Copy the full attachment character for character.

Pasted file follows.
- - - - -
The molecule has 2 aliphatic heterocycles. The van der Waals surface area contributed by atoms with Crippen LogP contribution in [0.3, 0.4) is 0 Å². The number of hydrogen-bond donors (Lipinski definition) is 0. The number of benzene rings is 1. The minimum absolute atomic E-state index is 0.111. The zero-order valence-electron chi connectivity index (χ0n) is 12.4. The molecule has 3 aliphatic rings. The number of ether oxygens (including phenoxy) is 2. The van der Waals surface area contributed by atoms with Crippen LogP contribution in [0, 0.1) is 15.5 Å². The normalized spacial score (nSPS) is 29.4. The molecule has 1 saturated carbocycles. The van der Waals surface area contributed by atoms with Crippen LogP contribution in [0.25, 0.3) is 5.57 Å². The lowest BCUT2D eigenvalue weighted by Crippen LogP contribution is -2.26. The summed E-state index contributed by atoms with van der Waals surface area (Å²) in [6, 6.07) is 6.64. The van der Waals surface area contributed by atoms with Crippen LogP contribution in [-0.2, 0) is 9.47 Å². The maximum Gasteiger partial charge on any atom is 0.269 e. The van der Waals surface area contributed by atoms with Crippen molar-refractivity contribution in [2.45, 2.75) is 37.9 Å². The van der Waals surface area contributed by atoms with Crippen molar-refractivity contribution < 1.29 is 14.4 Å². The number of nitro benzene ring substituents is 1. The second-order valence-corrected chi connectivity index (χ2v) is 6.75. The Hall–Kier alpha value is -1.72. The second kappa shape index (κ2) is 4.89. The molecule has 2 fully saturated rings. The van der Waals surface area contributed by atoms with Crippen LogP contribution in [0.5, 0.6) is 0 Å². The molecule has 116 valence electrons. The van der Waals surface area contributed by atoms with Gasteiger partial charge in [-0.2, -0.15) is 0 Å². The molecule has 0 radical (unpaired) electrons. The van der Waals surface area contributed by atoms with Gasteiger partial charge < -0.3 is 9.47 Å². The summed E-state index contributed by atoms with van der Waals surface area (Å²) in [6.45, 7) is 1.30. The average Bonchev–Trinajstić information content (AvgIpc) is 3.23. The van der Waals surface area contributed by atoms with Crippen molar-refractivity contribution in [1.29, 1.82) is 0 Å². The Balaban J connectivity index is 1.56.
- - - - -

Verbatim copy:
The molecule has 2 aliphatic heterocycles. The van der Waals surface area contributed by atoms with Crippen LogP contribution in [0.3, 0.4) is 0 Å². The number of hydrogen-bond donors (Lipinski definition) is 0. The number of benzene rings is 1. The minimum absolute atomic E-state index is 0.111. The zero-order valence-electron chi connectivity index (χ0n) is 12.4. The molecule has 3 aliphatic rings. The number of ether oxygens (including phenoxy) is 2. The van der Waals surface area contributed by atoms with Crippen LogP contribution in [0, 0.1) is 15.5 Å². The normalized spacial score (nSPS) is 29.4. The molecule has 1 saturated carbocycles. The van der Waals surface area contributed by atoms with Crippen LogP contribution in [0.25, 0.3) is 5.57 Å². The lowest BCUT2D eigenvalue weighted by Crippen LogP contribution is -2.26. The summed E-state index contributed by atoms with van der Waals surface area (Å²) in [6, 6.07) is 6.64. The van der Waals surface area contributed by atoms with Crippen LogP contribution in [-0.2, 0) is 9.47 Å². The maximum Gasteiger partial charge on any atom is 0.269 e. The van der Waals surface area contributed by atoms with Crippen molar-refractivity contribution in [2.45, 2.75) is 37.9 Å². The van der Waals surface area contributed by atoms with Crippen molar-refractivity contribution < 1.29 is 14.4 Å². The number of nitro benzene ring substituents is 1. The second-order valence-corrected chi connectivity index (χ2v) is 6.75. The Hall–Kier alpha value is -1.72. The second kappa shape index (κ2) is 4.89. The molecule has 2 fully saturated rings. The van der Waals surface area contributed by atoms with Crippen LogP contribution in [0.5, 0.6) is 0 Å². The molecule has 116 valence electrons. The van der Waals surface area contributed by atoms with Gasteiger partial charge in [-0.2, -0.15) is 0 Å². The molecule has 0 radical (unpaired) electrons. The van der Waals surface area contributed by atoms with Gasteiger partial charge < -0.3 is 9.47 Å². The summed E-state index contributed by atoms with van der Waals surface area (Å²) in [6.45, 7) is 1.30. The average Bonchev–Trinajstić information content (AvgIpc) is 3.23. The van der Waals surface area contributed by atoms with Crippen molar-refractivity contribution in [1.29, 1.82) is 0 Å². The Balaban J connectivity index is 1.56.